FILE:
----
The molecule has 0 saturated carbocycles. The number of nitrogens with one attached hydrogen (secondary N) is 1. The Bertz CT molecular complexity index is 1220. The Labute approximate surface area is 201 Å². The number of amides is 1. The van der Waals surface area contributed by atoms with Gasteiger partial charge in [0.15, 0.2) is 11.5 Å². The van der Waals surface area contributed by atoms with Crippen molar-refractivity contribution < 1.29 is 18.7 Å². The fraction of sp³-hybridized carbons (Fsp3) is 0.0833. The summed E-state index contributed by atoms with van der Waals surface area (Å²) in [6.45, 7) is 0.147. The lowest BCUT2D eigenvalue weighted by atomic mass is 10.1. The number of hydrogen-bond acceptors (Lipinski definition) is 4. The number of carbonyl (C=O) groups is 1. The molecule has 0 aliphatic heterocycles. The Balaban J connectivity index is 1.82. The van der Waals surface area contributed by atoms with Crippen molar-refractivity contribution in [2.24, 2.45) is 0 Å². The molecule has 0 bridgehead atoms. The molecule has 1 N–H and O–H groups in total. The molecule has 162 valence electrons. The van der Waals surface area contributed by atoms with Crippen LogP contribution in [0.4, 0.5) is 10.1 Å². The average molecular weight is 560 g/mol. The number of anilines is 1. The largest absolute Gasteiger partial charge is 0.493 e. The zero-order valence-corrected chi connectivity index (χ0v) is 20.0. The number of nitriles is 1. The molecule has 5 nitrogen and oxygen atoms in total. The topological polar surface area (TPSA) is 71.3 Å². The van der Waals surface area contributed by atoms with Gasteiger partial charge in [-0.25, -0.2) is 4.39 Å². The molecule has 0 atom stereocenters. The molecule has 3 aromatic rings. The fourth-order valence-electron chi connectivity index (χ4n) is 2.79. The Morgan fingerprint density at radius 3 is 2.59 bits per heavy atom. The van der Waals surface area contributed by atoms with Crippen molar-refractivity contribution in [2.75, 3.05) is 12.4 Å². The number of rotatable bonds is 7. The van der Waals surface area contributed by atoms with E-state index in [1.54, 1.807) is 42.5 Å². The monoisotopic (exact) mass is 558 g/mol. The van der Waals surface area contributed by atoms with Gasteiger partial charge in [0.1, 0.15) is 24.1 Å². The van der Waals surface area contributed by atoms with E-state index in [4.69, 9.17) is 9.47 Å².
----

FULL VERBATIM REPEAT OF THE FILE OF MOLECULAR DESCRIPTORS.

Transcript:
The molecule has 0 saturated carbocycles. The number of nitrogens with one attached hydrogen (secondary N) is 1. The Bertz CT molecular complexity index is 1220. The Labute approximate surface area is 201 Å². The number of amides is 1. The van der Waals surface area contributed by atoms with Gasteiger partial charge in [0.15, 0.2) is 11.5 Å². The van der Waals surface area contributed by atoms with Crippen molar-refractivity contribution < 1.29 is 18.7 Å². The fraction of sp³-hybridized carbons (Fsp3) is 0.0833. The summed E-state index contributed by atoms with van der Waals surface area (Å²) in [6.45, 7) is 0.147. The lowest BCUT2D eigenvalue weighted by atomic mass is 10.1. The number of hydrogen-bond acceptors (Lipinski definition) is 4. The number of carbonyl (C=O) groups is 1. The molecule has 0 aliphatic heterocycles. The Balaban J connectivity index is 1.82. The van der Waals surface area contributed by atoms with Crippen molar-refractivity contribution in [2.24, 2.45) is 0 Å². The molecule has 0 bridgehead atoms. The molecule has 1 N–H and O–H groups in total. The molecule has 162 valence electrons. The van der Waals surface area contributed by atoms with Crippen LogP contribution in [0.4, 0.5) is 10.1 Å². The average molecular weight is 560 g/mol. The number of anilines is 1. The largest absolute Gasteiger partial charge is 0.493 e. The zero-order valence-corrected chi connectivity index (χ0v) is 20.0. The number of nitriles is 1. The molecule has 5 nitrogen and oxygen atoms in total. The topological polar surface area (TPSA) is 71.3 Å². The van der Waals surface area contributed by atoms with Gasteiger partial charge in [-0.25, -0.2) is 4.39 Å². The molecule has 0 atom stereocenters. The molecule has 3 aromatic rings. The fourth-order valence-electron chi connectivity index (χ4n) is 2.79. The Morgan fingerprint density at radius 3 is 2.59 bits per heavy atom. The van der Waals surface area contributed by atoms with Crippen molar-refractivity contribution in [2.75, 3.05) is 12.4 Å². The number of rotatable bonds is 7. The van der Waals surface area contributed by atoms with E-state index in [1.54, 1.807) is 42.5 Å². The monoisotopic (exact) mass is 558 g/mol. The van der Waals surface area contributed by atoms with Gasteiger partial charge in [0.1, 0.15) is 24.1 Å². The van der Waals surface area contributed by atoms with E-state index in [4.69, 9.17) is 9.47 Å².